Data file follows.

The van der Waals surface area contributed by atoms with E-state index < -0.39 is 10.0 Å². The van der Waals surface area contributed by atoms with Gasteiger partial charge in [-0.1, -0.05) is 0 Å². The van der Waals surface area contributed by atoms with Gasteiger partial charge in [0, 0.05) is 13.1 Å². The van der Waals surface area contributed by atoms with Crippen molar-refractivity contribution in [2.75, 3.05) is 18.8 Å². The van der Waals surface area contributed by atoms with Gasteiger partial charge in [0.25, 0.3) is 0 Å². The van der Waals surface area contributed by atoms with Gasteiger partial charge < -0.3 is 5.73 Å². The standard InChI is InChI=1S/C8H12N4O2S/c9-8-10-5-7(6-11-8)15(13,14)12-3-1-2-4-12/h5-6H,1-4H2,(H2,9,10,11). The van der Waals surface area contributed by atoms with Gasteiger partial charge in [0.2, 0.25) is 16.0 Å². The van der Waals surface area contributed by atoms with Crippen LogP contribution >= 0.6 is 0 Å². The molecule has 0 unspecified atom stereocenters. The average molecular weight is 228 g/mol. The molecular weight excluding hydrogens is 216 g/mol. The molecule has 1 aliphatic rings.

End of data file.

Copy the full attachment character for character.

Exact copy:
The van der Waals surface area contributed by atoms with E-state index < -0.39 is 10.0 Å². The van der Waals surface area contributed by atoms with Gasteiger partial charge in [-0.1, -0.05) is 0 Å². The van der Waals surface area contributed by atoms with Gasteiger partial charge in [0, 0.05) is 13.1 Å². The van der Waals surface area contributed by atoms with Crippen molar-refractivity contribution in [2.75, 3.05) is 18.8 Å². The van der Waals surface area contributed by atoms with Gasteiger partial charge in [0.25, 0.3) is 0 Å². The van der Waals surface area contributed by atoms with Gasteiger partial charge < -0.3 is 5.73 Å². The standard InChI is InChI=1S/C8H12N4O2S/c9-8-10-5-7(6-11-8)15(13,14)12-3-1-2-4-12/h5-6H,1-4H2,(H2,9,10,11). The van der Waals surface area contributed by atoms with Gasteiger partial charge in [0.2, 0.25) is 16.0 Å². The van der Waals surface area contributed by atoms with Crippen LogP contribution >= 0.6 is 0 Å². The molecule has 0 unspecified atom stereocenters. The average molecular weight is 228 g/mol. The molecular weight excluding hydrogens is 216 g/mol. The molecule has 1 aliphatic rings.